From research to internships, Hunter Stanke is leading the way in landscape conservation. As a first-generation college student, he finds a home as part of MSU’s land-grant legacy and future.
College wasn’t always a given for Hunter Stanke. His parents are small business owners in Sturgis, Michigan, and Stanke assumed he would do much the same thing. He had already started his own small businesses in high school, after all, although he was curious about other opportunities.
“I knew that the world was bigger than St. Joe County where I grew up,” he said.
Stanke reached out to an advisor in the Michigan State University (MSU) College of Agriculture and Natural Resources (CANR) while he was still in high school. Through that interaction, Stanke discovered landscape ecology and conservation. Today the senior is majoring in forestry in the CANR and environmental geosciences in the College of Natural Science and is in the Honors College.
“Being here today is a product of the opportunities in the college and MSU,” he said. “Ag and Natural Resources feels like home to me. The people in ANR make it feel like home.”
Leading the way
Stanke was nominated in 2018 to two of the nation’s most prestigious undergraduate scholarships: the Barry Goldwater Scholarship and Excellence in Education and the Udall Undergraduate Scholarship. He was also honored with a 2018 Goldwater Honorable Mention.
The Barry Goldwater Scholarship and Excellence in Education Foundation yearly provides undergraduate scholarships to candidates across the United States to support natural sciences, mathematics and engineering. The Udall Foundation awards scholarships to sophomores and juniors for leadership, public service and commitment to issues related to Native American nations or to the environment.
As an incoming freshman at MSU, Stanke became a research assistant with the Boone and Crockett Quantitative Wildlife Center as part of the Department of Fisheries and Wildlife. Stanke has also been a research assistant with the Walters Silvicultural Research Laboratory, which is part of the Department of Forestry.
“If I wasn’t learning and being challenged every day, I wouldn’t be here,” Stanke said. “That’s how I learn best, just jump in and struggle with it.”
He has designed and implemented experimental procedures to assess chronic wasting disease detection in Michigan white-tailed deer populations, and is currently developing an agent-based deer movement model.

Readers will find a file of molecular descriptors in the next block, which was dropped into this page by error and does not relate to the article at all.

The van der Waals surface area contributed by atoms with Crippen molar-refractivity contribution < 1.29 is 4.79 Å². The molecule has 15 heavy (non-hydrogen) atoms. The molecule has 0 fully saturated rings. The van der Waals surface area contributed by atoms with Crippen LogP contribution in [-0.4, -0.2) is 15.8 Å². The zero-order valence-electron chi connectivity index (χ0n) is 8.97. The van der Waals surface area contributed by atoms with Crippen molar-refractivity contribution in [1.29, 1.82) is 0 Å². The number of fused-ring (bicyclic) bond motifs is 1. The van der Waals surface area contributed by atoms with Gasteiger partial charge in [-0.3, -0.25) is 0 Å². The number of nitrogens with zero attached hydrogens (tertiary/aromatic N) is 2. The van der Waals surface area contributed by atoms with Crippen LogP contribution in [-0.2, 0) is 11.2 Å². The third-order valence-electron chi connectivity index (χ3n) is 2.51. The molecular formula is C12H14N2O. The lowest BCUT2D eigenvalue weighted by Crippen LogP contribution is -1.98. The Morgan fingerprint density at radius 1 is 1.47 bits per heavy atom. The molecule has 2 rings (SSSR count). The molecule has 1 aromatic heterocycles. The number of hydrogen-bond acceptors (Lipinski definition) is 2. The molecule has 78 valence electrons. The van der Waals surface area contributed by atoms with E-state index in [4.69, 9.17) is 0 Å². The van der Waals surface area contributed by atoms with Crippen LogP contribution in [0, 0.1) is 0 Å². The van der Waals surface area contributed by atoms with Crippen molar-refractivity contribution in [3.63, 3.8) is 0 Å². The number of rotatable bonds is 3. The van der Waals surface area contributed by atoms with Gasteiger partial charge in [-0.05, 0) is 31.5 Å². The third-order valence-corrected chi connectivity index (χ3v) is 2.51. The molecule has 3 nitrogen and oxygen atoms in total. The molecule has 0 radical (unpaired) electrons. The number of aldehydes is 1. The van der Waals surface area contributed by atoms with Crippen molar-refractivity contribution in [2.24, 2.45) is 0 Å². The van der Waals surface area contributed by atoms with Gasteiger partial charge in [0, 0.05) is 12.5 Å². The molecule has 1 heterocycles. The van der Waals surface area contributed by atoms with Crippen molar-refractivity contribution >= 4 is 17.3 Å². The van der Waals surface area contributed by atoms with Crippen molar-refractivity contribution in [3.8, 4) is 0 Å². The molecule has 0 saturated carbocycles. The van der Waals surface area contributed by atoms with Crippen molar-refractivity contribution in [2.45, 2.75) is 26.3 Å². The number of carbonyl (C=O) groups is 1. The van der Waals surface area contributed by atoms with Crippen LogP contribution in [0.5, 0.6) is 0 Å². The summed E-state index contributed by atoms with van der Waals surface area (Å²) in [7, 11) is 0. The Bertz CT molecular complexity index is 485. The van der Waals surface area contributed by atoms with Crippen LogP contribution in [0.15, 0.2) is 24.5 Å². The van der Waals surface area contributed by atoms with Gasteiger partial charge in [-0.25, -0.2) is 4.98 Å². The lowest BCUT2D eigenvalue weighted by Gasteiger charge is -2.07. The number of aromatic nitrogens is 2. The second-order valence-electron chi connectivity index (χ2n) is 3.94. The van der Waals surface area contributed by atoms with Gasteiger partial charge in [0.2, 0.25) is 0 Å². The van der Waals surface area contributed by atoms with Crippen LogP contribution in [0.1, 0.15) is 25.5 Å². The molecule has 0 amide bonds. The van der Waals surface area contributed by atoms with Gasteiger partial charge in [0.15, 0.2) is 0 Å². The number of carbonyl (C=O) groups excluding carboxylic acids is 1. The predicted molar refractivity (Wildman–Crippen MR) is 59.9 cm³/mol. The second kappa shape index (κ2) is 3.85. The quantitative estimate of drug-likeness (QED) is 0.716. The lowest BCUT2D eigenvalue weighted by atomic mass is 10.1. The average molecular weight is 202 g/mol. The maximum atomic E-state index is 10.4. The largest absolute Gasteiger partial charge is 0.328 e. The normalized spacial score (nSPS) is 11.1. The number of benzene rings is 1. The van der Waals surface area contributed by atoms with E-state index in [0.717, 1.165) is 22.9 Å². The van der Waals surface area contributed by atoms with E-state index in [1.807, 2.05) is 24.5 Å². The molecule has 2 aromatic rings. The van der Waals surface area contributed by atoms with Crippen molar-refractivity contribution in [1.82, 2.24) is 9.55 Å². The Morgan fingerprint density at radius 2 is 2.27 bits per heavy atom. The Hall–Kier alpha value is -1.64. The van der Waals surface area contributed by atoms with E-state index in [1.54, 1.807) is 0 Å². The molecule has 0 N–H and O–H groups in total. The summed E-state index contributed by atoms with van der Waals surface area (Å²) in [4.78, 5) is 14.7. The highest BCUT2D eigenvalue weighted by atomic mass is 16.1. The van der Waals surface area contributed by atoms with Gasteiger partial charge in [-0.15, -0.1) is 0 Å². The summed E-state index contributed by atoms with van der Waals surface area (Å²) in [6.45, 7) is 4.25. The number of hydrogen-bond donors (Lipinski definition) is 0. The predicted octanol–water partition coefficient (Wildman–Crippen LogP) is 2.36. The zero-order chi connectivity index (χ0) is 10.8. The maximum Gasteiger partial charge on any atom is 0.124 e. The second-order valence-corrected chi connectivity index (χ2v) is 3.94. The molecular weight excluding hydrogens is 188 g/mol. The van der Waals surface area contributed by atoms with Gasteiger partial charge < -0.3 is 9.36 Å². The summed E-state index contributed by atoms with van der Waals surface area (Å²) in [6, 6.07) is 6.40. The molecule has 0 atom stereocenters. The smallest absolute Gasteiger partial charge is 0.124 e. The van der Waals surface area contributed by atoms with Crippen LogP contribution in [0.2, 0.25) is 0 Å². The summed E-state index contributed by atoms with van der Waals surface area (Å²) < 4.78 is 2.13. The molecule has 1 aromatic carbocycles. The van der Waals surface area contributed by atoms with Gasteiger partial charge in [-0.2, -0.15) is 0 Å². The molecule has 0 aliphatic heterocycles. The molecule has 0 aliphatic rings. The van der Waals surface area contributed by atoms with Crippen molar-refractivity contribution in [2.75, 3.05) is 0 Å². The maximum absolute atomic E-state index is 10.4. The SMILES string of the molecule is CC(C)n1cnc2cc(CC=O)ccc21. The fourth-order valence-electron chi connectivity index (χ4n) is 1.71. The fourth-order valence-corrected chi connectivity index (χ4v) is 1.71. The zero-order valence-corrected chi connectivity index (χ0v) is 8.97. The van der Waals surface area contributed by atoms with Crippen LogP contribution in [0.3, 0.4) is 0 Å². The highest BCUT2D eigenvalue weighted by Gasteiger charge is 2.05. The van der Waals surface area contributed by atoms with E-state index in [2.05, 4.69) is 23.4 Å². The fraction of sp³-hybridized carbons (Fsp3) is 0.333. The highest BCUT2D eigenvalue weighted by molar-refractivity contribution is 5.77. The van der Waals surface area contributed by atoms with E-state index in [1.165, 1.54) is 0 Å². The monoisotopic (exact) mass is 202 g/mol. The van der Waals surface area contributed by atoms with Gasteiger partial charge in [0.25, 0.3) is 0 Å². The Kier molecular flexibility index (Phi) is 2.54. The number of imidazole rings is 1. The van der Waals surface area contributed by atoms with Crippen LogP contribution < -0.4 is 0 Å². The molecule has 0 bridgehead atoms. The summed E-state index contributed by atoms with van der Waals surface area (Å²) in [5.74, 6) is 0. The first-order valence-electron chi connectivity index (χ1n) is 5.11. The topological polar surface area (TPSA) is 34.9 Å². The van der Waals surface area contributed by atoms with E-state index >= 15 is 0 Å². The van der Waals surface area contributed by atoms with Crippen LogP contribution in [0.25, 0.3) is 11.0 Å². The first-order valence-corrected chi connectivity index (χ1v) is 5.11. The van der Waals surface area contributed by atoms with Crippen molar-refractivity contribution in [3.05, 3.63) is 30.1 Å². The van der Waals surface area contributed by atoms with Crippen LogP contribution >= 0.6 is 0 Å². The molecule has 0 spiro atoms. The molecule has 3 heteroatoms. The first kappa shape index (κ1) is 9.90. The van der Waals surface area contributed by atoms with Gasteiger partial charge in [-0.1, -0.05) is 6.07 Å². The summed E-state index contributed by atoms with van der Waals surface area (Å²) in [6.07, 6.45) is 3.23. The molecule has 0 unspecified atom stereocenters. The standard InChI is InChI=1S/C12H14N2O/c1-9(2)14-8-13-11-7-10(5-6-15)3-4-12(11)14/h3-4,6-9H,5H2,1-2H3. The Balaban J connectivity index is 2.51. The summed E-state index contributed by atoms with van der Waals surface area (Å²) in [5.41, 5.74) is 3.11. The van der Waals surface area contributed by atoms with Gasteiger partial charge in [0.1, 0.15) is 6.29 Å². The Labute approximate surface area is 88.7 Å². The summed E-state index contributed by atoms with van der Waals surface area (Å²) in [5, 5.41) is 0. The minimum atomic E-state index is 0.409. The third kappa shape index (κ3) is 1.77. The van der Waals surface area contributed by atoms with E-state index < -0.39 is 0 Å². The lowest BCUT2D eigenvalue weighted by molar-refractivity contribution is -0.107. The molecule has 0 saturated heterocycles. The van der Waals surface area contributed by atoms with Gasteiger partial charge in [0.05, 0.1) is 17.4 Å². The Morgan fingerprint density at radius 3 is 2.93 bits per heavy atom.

“If you find something that scares you a little bit and excites you, those are the golden opportunities,” he said. “If you never fail, you never grow. Failure is an agent of change.”
As president of the student Forestry Club, Stanke has and organized a Christmas tree sale fundraiser and done service work at the Fenner Nature Center in Lansing. His advisor, Justin Kunkle, said he’s seen few students who are as driven as Stanke.
“I’m amazed at his commitment to so many different things,” said Kunkle, CANR advisor in the Department of Forestry. “He’s not afraid to take the lead on anything. He takes the initiative.”
Working in the field
In summer 2017, Stanke was as a forestry intern with the federal Bureau of Land Management in Cottonwood, Idaho, where he worked on timber sale preparation and reforestation projects, and served as a wildland firefighter.
“I spent almost every day in the mountains,” he said,” The experience definitely change the way I view the world.”
"If we can help inspire the next generation of conservation leaders, that’s what we’re here for. We’re solving problems. We’re actually making a difference in the world. There are no boundaries."
In summer 2018, Stanke will do field work and develop modeling approaches in the HJ Andrews Experimental Forest on the west slope of the Oregon Cascades. His work will be part of the Eco-Informatics Summer Institute coordinated by Oregon State University. (Eco-informatics is the application of mathematics, computer science, statistics and engineering to study and manage ecosystems.)
“I’ll work as a member of a research team assessing the river corridor exchange,” Stanke said. “We will essentially work to improve our ability to predict the transport and fate of contaminants in river corridors, enabling more effective management of water resources in the Pacific Northwest and beyond.”
Stanke says traveling, internships and seeing different locations and environments have given him a broader perspective on the world and helped him find different and new ways to approach ecology and conservation as integrated systems with socioeconomic components.
Stanke embodies MSU’s land-grant history while at the same time working to make a difference today.
“If we can help inspire the next generation of conservation leaders, that’s what we’re here for,” he said. “We’re solving problems. We’re actually making a difference in the world. There are no boundaries.”
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